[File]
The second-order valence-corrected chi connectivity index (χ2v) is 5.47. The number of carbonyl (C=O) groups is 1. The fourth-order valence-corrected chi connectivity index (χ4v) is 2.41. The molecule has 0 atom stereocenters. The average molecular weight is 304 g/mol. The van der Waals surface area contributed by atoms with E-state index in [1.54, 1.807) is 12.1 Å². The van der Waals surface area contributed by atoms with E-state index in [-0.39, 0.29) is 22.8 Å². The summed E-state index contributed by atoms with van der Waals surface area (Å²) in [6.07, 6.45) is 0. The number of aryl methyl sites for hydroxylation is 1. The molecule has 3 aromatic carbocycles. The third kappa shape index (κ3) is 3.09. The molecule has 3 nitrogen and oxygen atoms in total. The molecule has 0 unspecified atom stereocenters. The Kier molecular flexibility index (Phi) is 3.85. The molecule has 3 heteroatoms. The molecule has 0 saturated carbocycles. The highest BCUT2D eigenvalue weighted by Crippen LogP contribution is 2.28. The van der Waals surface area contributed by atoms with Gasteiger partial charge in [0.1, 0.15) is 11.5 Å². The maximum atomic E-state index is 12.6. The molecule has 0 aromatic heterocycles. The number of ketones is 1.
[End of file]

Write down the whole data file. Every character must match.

The second-order valence-corrected chi connectivity index (χ2v) is 5.47. The number of carbonyl (C=O) groups is 1. The fourth-order valence-corrected chi connectivity index (χ4v) is 2.41. The molecule has 0 atom stereocenters. The average molecular weight is 304 g/mol. The van der Waals surface area contributed by atoms with E-state index in [1.54, 1.807) is 12.1 Å². The van der Waals surface area contributed by atoms with E-state index in [-0.39, 0.29) is 22.8 Å². The summed E-state index contributed by atoms with van der Waals surface area (Å²) in [6.07, 6.45) is 0. The number of aryl methyl sites for hydroxylation is 1. The molecule has 3 aromatic carbocycles. The third kappa shape index (κ3) is 3.09. The molecule has 3 nitrogen and oxygen atoms in total. The molecule has 0 unspecified atom stereocenters. The Kier molecular flexibility index (Phi) is 3.85. The molecule has 3 heteroatoms. The molecule has 0 saturated carbocycles. The highest BCUT2D eigenvalue weighted by Crippen LogP contribution is 2.28. The van der Waals surface area contributed by atoms with Gasteiger partial charge in [0.1, 0.15) is 11.5 Å². The maximum atomic E-state index is 12.6. The molecule has 0 aromatic heterocycles. The number of ketones is 1.